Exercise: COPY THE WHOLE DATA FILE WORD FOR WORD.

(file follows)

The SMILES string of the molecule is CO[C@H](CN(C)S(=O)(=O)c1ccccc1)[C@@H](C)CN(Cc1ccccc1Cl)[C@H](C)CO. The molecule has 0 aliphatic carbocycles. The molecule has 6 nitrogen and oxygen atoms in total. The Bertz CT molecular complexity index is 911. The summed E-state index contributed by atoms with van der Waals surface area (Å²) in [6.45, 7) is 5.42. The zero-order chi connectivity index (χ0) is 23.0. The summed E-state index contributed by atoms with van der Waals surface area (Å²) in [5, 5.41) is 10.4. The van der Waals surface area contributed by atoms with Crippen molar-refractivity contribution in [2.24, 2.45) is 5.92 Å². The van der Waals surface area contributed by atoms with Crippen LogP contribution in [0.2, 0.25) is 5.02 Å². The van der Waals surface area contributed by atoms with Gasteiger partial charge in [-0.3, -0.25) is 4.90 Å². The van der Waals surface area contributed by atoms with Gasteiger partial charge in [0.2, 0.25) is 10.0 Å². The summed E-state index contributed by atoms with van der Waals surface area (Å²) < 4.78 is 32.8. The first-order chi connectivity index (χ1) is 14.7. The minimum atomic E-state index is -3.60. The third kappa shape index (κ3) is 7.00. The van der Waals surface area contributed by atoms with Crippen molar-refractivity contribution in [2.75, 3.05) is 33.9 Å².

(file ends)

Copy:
The SMILES string of the molecule is CO[C@H](CN(C)S(=O)(=O)c1ccccc1)[C@@H](C)CN(Cc1ccccc1Cl)[C@H](C)CO. The molecule has 0 aliphatic carbocycles. The molecule has 6 nitrogen and oxygen atoms in total. The Bertz CT molecular complexity index is 911. The summed E-state index contributed by atoms with van der Waals surface area (Å²) in [6.45, 7) is 5.42. The zero-order chi connectivity index (χ0) is 23.0. The summed E-state index contributed by atoms with van der Waals surface area (Å²) in [5, 5.41) is 10.4. The van der Waals surface area contributed by atoms with Crippen molar-refractivity contribution in [2.24, 2.45) is 5.92 Å². The van der Waals surface area contributed by atoms with Crippen LogP contribution in [0.2, 0.25) is 5.02 Å². The van der Waals surface area contributed by atoms with Gasteiger partial charge in [-0.3, -0.25) is 4.90 Å². The van der Waals surface area contributed by atoms with Gasteiger partial charge in [0.2, 0.25) is 10.0 Å². The summed E-state index contributed by atoms with van der Waals surface area (Å²) < 4.78 is 32.8. The first-order chi connectivity index (χ1) is 14.7. The minimum atomic E-state index is -3.60. The third kappa shape index (κ3) is 7.00. The van der Waals surface area contributed by atoms with Crippen molar-refractivity contribution in [2.75, 3.05) is 33.9 Å².